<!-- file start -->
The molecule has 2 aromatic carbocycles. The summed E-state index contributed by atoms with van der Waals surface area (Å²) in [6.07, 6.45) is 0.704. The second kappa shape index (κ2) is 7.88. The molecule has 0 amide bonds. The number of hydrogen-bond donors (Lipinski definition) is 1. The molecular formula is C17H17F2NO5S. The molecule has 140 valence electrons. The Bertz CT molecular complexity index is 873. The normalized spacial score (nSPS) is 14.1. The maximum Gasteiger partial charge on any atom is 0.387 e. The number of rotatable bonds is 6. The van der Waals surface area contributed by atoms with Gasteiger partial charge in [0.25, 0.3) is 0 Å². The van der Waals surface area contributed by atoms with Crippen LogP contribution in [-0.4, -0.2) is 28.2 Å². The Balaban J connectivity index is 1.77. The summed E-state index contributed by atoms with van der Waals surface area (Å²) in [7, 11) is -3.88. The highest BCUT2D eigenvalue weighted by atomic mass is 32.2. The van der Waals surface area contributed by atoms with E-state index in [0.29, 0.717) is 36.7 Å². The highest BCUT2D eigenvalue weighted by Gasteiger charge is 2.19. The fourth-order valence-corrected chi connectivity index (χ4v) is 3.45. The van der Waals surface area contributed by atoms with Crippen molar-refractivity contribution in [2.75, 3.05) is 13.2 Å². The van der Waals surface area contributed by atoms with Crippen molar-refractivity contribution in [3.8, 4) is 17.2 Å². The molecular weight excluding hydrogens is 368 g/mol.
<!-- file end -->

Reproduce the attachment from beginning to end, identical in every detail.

The molecule has 2 aromatic carbocycles. The summed E-state index contributed by atoms with van der Waals surface area (Å²) in [6.07, 6.45) is 0.704. The second kappa shape index (κ2) is 7.88. The molecule has 0 amide bonds. The number of hydrogen-bond donors (Lipinski definition) is 1. The molecular formula is C17H17F2NO5S. The molecule has 140 valence electrons. The Bertz CT molecular complexity index is 873. The normalized spacial score (nSPS) is 14.1. The maximum Gasteiger partial charge on any atom is 0.387 e. The number of rotatable bonds is 6. The van der Waals surface area contributed by atoms with Gasteiger partial charge in [0.25, 0.3) is 0 Å². The van der Waals surface area contributed by atoms with Crippen LogP contribution in [-0.4, -0.2) is 28.2 Å². The Balaban J connectivity index is 1.77. The summed E-state index contributed by atoms with van der Waals surface area (Å²) in [7, 11) is -3.88. The highest BCUT2D eigenvalue weighted by atomic mass is 32.2. The van der Waals surface area contributed by atoms with E-state index in [0.29, 0.717) is 36.7 Å². The highest BCUT2D eigenvalue weighted by Gasteiger charge is 2.19. The fourth-order valence-corrected chi connectivity index (χ4v) is 3.45. The van der Waals surface area contributed by atoms with Crippen molar-refractivity contribution in [2.75, 3.05) is 13.2 Å². The van der Waals surface area contributed by atoms with Crippen molar-refractivity contribution in [3.8, 4) is 17.2 Å². The molecular weight excluding hydrogens is 368 g/mol.